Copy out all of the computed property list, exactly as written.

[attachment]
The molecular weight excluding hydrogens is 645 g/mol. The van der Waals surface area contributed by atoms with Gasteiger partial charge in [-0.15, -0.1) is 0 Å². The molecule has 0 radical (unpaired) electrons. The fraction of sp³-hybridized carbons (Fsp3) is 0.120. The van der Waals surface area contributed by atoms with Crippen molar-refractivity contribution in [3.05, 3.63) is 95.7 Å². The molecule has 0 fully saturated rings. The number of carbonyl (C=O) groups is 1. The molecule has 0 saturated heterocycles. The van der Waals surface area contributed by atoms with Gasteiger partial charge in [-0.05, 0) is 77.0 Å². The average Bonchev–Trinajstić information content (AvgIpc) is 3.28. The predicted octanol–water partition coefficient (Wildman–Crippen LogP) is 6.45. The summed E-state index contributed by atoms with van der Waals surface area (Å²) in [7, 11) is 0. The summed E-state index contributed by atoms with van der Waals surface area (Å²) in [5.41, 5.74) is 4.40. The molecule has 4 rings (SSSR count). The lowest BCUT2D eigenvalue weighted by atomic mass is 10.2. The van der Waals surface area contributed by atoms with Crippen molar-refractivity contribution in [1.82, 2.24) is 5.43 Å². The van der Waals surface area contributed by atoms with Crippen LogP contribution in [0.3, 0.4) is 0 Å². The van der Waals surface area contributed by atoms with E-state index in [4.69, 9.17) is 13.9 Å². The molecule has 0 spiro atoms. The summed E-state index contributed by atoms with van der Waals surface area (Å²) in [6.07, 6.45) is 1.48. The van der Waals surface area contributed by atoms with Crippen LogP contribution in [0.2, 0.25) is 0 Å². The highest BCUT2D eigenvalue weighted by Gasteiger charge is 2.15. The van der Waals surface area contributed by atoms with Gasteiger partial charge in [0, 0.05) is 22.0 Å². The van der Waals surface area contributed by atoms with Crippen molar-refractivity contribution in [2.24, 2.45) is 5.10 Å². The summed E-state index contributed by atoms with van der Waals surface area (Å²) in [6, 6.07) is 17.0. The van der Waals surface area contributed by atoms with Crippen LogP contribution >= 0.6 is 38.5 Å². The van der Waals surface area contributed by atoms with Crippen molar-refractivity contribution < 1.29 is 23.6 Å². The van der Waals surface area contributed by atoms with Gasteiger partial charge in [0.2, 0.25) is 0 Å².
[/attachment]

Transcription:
The molecular weight excluding hydrogens is 645 g/mol. The van der Waals surface area contributed by atoms with Gasteiger partial charge in [-0.15, -0.1) is 0 Å². The molecule has 0 radical (unpaired) electrons. The fraction of sp³-hybridized carbons (Fsp3) is 0.120. The van der Waals surface area contributed by atoms with Crippen molar-refractivity contribution in [3.05, 3.63) is 95.7 Å². The molecule has 0 fully saturated rings. The number of carbonyl (C=O) groups is 1. The molecule has 0 saturated heterocycles. The van der Waals surface area contributed by atoms with Gasteiger partial charge in [-0.05, 0) is 77.0 Å². The average Bonchev–Trinajstić information content (AvgIpc) is 3.28. The predicted octanol–water partition coefficient (Wildman–Crippen LogP) is 6.45. The summed E-state index contributed by atoms with van der Waals surface area (Å²) in [7, 11) is 0. The summed E-state index contributed by atoms with van der Waals surface area (Å²) in [5.41, 5.74) is 4.40. The molecule has 4 rings (SSSR count). The lowest BCUT2D eigenvalue weighted by atomic mass is 10.2. The van der Waals surface area contributed by atoms with Crippen molar-refractivity contribution in [1.82, 2.24) is 5.43 Å². The van der Waals surface area contributed by atoms with Crippen LogP contribution in [0.3, 0.4) is 0 Å². The van der Waals surface area contributed by atoms with E-state index in [4.69, 9.17) is 13.9 Å². The molecule has 0 spiro atoms. The summed E-state index contributed by atoms with van der Waals surface area (Å²) in [6.07, 6.45) is 1.48. The van der Waals surface area contributed by atoms with Crippen LogP contribution in [0.2, 0.25) is 0 Å². The highest BCUT2D eigenvalue weighted by Gasteiger charge is 2.15. The van der Waals surface area contributed by atoms with Gasteiger partial charge in [0, 0.05) is 22.0 Å². The van der Waals surface area contributed by atoms with Crippen molar-refractivity contribution in [2.24, 2.45) is 5.10 Å². The summed E-state index contributed by atoms with van der Waals surface area (Å²) in [6, 6.07) is 17.0. The van der Waals surface area contributed by atoms with Crippen LogP contribution >= 0.6 is 38.5 Å². The van der Waals surface area contributed by atoms with Crippen molar-refractivity contribution < 1.29 is 23.6 Å². The van der Waals surface area contributed by atoms with Gasteiger partial charge in [0.2, 0.25) is 0 Å².